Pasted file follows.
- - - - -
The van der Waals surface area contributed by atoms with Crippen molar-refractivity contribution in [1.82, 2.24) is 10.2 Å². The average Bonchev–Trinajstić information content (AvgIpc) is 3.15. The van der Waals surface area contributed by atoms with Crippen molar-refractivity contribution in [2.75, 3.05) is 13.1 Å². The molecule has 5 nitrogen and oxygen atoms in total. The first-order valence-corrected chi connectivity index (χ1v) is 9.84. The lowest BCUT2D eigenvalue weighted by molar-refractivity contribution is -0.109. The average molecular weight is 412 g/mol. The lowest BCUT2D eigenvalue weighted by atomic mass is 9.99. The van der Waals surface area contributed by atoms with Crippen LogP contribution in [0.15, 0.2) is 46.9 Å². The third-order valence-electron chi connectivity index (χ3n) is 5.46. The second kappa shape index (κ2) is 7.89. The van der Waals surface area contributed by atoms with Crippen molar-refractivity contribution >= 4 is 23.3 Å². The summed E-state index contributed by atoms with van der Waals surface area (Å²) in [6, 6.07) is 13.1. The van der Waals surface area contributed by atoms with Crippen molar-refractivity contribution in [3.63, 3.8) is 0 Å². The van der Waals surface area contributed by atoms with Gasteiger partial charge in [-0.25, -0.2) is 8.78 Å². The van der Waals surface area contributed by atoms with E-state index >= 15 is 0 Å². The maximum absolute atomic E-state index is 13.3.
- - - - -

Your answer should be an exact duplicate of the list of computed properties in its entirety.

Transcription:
The van der Waals surface area contributed by atoms with Crippen molar-refractivity contribution in [1.82, 2.24) is 10.2 Å². The average Bonchev–Trinajstić information content (AvgIpc) is 3.15. The van der Waals surface area contributed by atoms with Crippen molar-refractivity contribution in [2.75, 3.05) is 13.1 Å². The molecule has 5 nitrogen and oxygen atoms in total. The first-order valence-corrected chi connectivity index (χ1v) is 9.84. The lowest BCUT2D eigenvalue weighted by molar-refractivity contribution is -0.109. The average molecular weight is 412 g/mol. The lowest BCUT2D eigenvalue weighted by atomic mass is 9.99. The van der Waals surface area contributed by atoms with Crippen LogP contribution in [0.15, 0.2) is 46.9 Å². The third-order valence-electron chi connectivity index (χ3n) is 5.46. The second kappa shape index (κ2) is 7.89. The van der Waals surface area contributed by atoms with Crippen molar-refractivity contribution >= 4 is 23.3 Å². The summed E-state index contributed by atoms with van der Waals surface area (Å²) in [6, 6.07) is 13.1. The van der Waals surface area contributed by atoms with Crippen molar-refractivity contribution in [3.63, 3.8) is 0 Å². The van der Waals surface area contributed by atoms with Gasteiger partial charge in [-0.25, -0.2) is 8.78 Å². The van der Waals surface area contributed by atoms with E-state index >= 15 is 0 Å². The maximum absolute atomic E-state index is 13.3.